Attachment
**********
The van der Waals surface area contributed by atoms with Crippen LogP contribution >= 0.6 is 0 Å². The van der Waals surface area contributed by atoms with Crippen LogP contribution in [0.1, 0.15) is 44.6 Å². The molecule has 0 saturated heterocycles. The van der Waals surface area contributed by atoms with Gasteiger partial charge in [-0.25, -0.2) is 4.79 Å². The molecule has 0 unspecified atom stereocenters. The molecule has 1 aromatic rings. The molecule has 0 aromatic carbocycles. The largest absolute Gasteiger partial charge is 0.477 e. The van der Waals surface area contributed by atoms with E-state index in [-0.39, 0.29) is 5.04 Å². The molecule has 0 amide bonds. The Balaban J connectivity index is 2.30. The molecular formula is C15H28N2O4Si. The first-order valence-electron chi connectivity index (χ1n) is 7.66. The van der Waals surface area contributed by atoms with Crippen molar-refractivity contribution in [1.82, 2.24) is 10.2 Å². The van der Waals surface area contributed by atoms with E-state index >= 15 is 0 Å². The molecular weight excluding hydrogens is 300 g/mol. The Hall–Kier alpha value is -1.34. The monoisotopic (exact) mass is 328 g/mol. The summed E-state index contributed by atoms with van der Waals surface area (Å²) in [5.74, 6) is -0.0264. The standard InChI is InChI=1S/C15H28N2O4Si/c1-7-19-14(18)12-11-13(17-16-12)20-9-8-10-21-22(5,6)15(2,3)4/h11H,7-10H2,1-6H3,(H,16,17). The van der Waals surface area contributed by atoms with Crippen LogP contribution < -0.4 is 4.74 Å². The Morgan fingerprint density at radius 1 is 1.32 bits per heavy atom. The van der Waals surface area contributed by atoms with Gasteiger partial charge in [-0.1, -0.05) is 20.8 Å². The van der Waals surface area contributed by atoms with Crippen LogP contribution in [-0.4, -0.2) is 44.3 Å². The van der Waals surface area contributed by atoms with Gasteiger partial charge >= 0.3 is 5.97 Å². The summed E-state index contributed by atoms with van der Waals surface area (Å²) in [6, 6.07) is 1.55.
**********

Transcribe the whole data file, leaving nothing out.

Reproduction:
The van der Waals surface area contributed by atoms with Crippen LogP contribution >= 0.6 is 0 Å². The van der Waals surface area contributed by atoms with Crippen LogP contribution in [0.1, 0.15) is 44.6 Å². The molecule has 0 saturated heterocycles. The van der Waals surface area contributed by atoms with Gasteiger partial charge in [-0.25, -0.2) is 4.79 Å². The molecule has 0 unspecified atom stereocenters. The molecule has 1 aromatic rings. The molecule has 0 aromatic carbocycles. The largest absolute Gasteiger partial charge is 0.477 e. The van der Waals surface area contributed by atoms with E-state index in [-0.39, 0.29) is 5.04 Å². The molecule has 0 amide bonds. The Balaban J connectivity index is 2.30. The molecular formula is C15H28N2O4Si. The first-order valence-electron chi connectivity index (χ1n) is 7.66. The van der Waals surface area contributed by atoms with Crippen molar-refractivity contribution in [1.82, 2.24) is 10.2 Å². The van der Waals surface area contributed by atoms with E-state index >= 15 is 0 Å². The molecular weight excluding hydrogens is 300 g/mol. The Hall–Kier alpha value is -1.34. The monoisotopic (exact) mass is 328 g/mol. The summed E-state index contributed by atoms with van der Waals surface area (Å²) in [5.74, 6) is -0.0264. The standard InChI is InChI=1S/C15H28N2O4Si/c1-7-19-14(18)12-11-13(17-16-12)20-9-8-10-21-22(5,6)15(2,3)4/h11H,7-10H2,1-6H3,(H,16,17). The van der Waals surface area contributed by atoms with Crippen LogP contribution < -0.4 is 4.74 Å². The Morgan fingerprint density at radius 1 is 1.32 bits per heavy atom. The van der Waals surface area contributed by atoms with Gasteiger partial charge in [-0.1, -0.05) is 20.8 Å². The van der Waals surface area contributed by atoms with Crippen LogP contribution in [-0.4, -0.2) is 44.3 Å². The van der Waals surface area contributed by atoms with Gasteiger partial charge >= 0.3 is 5.97 Å². The summed E-state index contributed by atoms with van der Waals surface area (Å²) in [6, 6.07) is 1.55.